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How Music Saved Me From Schizophrenia

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When I tell people that I get paid to research and algorithmically generate music (among other research topics), I often get asked a few of questions: How old were you when you started composing? How many instruments do you play? Did you go to conservatory?

The short answer is — I didn’t know what harmony was until I was 19, never went to conservatory, and don’t play any instruments, thank you very much.

Then there’s the long answer.

Music almost entered my life at the age of 16, when I first learned about computer science and was spending all my tutoring money buying anything I could find that could actually apply programming to solve real “problems,” something tremendously exciting that I’d never been able to do before. Among the many textbooks on computational epistemology, empirical sociology, cell biology, etc, I purchased “Notes from the Metalevel,” an algorithmic composition textbook. I read part of it and enjoyed it, but it didn’t particularly speak to me, and I continued on to other things.

Enter spring of my first year of college. I was hospitalized in a psychiatric facility, and my parents learned that the constant pacing, the grimacing without meaning to, the randomly dropping things, the wandering the halls aimlessly at school weren’t just “Halley being Halley” — they were the signs of prodromal schizophrenia that everyone had missed — especially me.

Personally, I was certain that I was evil and contaminating everyone I knew by letting fantasies involving the FBI get into my head — in a word, I was delusional and lacked insight, while everyone around me had seen me excel in academics and not worried about what we now think of as “the signs.”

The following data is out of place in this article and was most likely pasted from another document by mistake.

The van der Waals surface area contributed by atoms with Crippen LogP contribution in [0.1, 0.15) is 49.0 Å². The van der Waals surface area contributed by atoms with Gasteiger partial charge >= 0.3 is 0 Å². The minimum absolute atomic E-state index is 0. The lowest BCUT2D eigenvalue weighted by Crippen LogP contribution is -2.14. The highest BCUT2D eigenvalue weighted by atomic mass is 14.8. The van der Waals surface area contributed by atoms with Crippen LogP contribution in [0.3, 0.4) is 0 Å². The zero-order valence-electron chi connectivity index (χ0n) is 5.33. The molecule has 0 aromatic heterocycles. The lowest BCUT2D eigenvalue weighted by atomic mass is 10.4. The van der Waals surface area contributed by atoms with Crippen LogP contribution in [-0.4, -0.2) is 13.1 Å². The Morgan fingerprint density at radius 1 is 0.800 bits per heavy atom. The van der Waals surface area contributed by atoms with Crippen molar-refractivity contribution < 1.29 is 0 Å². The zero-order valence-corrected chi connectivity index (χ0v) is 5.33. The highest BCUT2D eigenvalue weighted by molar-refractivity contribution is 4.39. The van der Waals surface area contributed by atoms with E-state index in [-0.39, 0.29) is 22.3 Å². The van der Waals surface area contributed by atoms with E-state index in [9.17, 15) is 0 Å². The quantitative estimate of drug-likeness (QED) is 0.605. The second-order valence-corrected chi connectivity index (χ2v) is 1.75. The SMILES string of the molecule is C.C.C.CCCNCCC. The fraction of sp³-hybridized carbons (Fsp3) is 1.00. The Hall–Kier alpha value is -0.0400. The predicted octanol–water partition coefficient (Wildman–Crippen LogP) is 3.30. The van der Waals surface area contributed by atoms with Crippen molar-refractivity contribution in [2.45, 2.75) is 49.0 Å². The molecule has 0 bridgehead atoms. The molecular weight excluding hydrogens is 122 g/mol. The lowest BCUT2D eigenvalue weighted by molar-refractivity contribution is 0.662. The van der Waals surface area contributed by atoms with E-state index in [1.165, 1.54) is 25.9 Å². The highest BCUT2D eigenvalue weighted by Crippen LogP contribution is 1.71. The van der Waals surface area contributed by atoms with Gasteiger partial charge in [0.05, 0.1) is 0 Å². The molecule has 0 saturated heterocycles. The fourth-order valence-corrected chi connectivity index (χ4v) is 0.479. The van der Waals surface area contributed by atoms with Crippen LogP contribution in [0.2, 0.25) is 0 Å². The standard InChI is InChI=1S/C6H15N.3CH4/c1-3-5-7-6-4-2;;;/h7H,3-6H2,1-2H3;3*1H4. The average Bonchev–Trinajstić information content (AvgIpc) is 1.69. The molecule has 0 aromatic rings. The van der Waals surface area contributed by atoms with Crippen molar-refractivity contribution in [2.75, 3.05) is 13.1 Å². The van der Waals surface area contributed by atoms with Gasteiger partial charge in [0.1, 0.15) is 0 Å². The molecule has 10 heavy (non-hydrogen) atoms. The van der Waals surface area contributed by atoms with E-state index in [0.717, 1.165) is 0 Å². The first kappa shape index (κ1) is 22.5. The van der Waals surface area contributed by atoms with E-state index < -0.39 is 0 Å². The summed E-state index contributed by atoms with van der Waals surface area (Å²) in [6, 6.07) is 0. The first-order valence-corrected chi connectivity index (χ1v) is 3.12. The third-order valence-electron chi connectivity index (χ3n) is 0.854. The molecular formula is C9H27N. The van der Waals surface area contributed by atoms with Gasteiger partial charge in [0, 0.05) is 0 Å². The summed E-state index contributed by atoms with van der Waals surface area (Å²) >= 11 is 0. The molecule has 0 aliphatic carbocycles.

I don’t remember a lot about that first six months. Only two things stick out to me vividly. The first was the day I actually believed the doctors who were telling me that it wasn’t my fault, and the huge weight it lifted off of my shoulders (much better to be mentally ill than to be evil).

The second was when I first felt ready to go back to programming and happened to take “Notes from the Metalevel” off the shelf. It was like someone had given me a new purpose when I needed one the most — music wasn’t going to “solve” itself, was it? So reading music theory dissertations and using them to generate music became my companion as I completed the partial hospitalization program, as I moved back to being a college student (this time on a good dosage of medication and with lots of therapy), and, eventually, as I entered grad school.

Fortunately, I realized fairly early on that music wasn’t a “problem” to be solved — it was a domain with endless potential (in fact, one of my papers proved mathematically that you can simulate the Big Bang as well from within standard music software as from within any known computational system). And that was part of what made it so great. Music generation is grounded in empirical reality (trust me, you can tell when you’ve failed to generate anything remotely like music), yet it offered the creativity I had previously only associated with my most psychotic thoughts.

That’s not to say that I haven’t struggled with my relationship with music. When I experience small dips of psychosis, even music can get tied to “that FBI stuff.” I can be obsessive about working on music, and have to rely on my wonderful fiance to remind me that showering is more important than finishing running that one script. But overall, music has been a source of comfort and a blessing for me, as it has for many, many people over the centuries — although perhaps not in exactly the same way,

Originally published: April 5, 2024
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